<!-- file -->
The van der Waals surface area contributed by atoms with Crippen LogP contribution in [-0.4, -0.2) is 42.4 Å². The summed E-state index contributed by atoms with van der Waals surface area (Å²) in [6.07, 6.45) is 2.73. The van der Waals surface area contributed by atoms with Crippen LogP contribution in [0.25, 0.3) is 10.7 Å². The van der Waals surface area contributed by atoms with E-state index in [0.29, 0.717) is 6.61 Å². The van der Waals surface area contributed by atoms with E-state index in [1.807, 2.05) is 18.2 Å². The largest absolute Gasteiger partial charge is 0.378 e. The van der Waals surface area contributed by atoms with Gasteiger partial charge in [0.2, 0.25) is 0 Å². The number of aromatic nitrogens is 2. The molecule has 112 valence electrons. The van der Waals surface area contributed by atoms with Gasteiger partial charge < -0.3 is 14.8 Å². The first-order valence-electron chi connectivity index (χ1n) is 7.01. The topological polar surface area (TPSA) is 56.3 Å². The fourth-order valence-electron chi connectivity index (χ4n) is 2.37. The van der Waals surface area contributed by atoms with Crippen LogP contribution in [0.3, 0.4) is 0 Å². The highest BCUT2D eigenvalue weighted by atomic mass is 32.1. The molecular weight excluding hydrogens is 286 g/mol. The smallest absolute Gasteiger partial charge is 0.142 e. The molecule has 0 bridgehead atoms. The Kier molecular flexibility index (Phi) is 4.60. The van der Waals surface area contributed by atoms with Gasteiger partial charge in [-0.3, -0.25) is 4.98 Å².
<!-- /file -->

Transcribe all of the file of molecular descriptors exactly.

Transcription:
The van der Waals surface area contributed by atoms with Crippen LogP contribution in [-0.4, -0.2) is 42.4 Å². The summed E-state index contributed by atoms with van der Waals surface area (Å²) in [6.07, 6.45) is 2.73. The van der Waals surface area contributed by atoms with Crippen LogP contribution in [0.25, 0.3) is 10.7 Å². The van der Waals surface area contributed by atoms with E-state index in [0.29, 0.717) is 6.61 Å². The van der Waals surface area contributed by atoms with E-state index in [1.807, 2.05) is 18.2 Å². The largest absolute Gasteiger partial charge is 0.378 e. The van der Waals surface area contributed by atoms with Gasteiger partial charge in [0.2, 0.25) is 0 Å². The number of aromatic nitrogens is 2. The molecule has 112 valence electrons. The van der Waals surface area contributed by atoms with Gasteiger partial charge < -0.3 is 14.8 Å². The first-order valence-electron chi connectivity index (χ1n) is 7.01. The topological polar surface area (TPSA) is 56.3 Å². The fourth-order valence-electron chi connectivity index (χ4n) is 2.37. The van der Waals surface area contributed by atoms with Crippen LogP contribution in [0.3, 0.4) is 0 Å². The highest BCUT2D eigenvalue weighted by atomic mass is 32.1. The molecular weight excluding hydrogens is 286 g/mol. The smallest absolute Gasteiger partial charge is 0.142 e. The molecule has 0 bridgehead atoms. The Kier molecular flexibility index (Phi) is 4.60. The van der Waals surface area contributed by atoms with Gasteiger partial charge in [-0.3, -0.25) is 4.98 Å².